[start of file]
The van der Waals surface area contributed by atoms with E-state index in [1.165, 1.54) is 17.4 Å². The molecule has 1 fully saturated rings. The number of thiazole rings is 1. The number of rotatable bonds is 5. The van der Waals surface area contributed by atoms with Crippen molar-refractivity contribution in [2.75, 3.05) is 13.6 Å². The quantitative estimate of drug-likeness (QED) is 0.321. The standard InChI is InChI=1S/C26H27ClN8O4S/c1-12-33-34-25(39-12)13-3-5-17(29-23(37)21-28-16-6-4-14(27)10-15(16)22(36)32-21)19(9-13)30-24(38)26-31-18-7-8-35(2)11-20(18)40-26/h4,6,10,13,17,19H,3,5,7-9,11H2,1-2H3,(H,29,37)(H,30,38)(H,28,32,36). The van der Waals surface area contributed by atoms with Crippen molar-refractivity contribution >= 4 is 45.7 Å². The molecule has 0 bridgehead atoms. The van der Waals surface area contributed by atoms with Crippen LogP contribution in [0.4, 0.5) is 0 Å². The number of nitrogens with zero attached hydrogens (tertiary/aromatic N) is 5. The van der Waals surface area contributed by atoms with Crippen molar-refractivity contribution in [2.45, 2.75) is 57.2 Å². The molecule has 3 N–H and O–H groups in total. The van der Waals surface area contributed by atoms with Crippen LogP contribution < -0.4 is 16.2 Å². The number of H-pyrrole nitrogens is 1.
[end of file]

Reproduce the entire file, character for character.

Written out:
The van der Waals surface area contributed by atoms with E-state index in [1.165, 1.54) is 17.4 Å². The molecule has 1 fully saturated rings. The number of thiazole rings is 1. The number of rotatable bonds is 5. The van der Waals surface area contributed by atoms with Crippen molar-refractivity contribution in [2.75, 3.05) is 13.6 Å². The quantitative estimate of drug-likeness (QED) is 0.321. The standard InChI is InChI=1S/C26H27ClN8O4S/c1-12-33-34-25(39-12)13-3-5-17(29-23(37)21-28-16-6-4-14(27)10-15(16)22(36)32-21)19(9-13)30-24(38)26-31-18-7-8-35(2)11-20(18)40-26/h4,6,10,13,17,19H,3,5,7-9,11H2,1-2H3,(H,29,37)(H,30,38)(H,28,32,36). The van der Waals surface area contributed by atoms with Crippen molar-refractivity contribution >= 4 is 45.7 Å². The molecule has 0 bridgehead atoms. The van der Waals surface area contributed by atoms with Crippen LogP contribution in [0.4, 0.5) is 0 Å². The number of nitrogens with zero attached hydrogens (tertiary/aromatic N) is 5. The van der Waals surface area contributed by atoms with Crippen molar-refractivity contribution in [2.45, 2.75) is 57.2 Å². The molecule has 3 N–H and O–H groups in total. The van der Waals surface area contributed by atoms with Crippen LogP contribution < -0.4 is 16.2 Å². The number of H-pyrrole nitrogens is 1.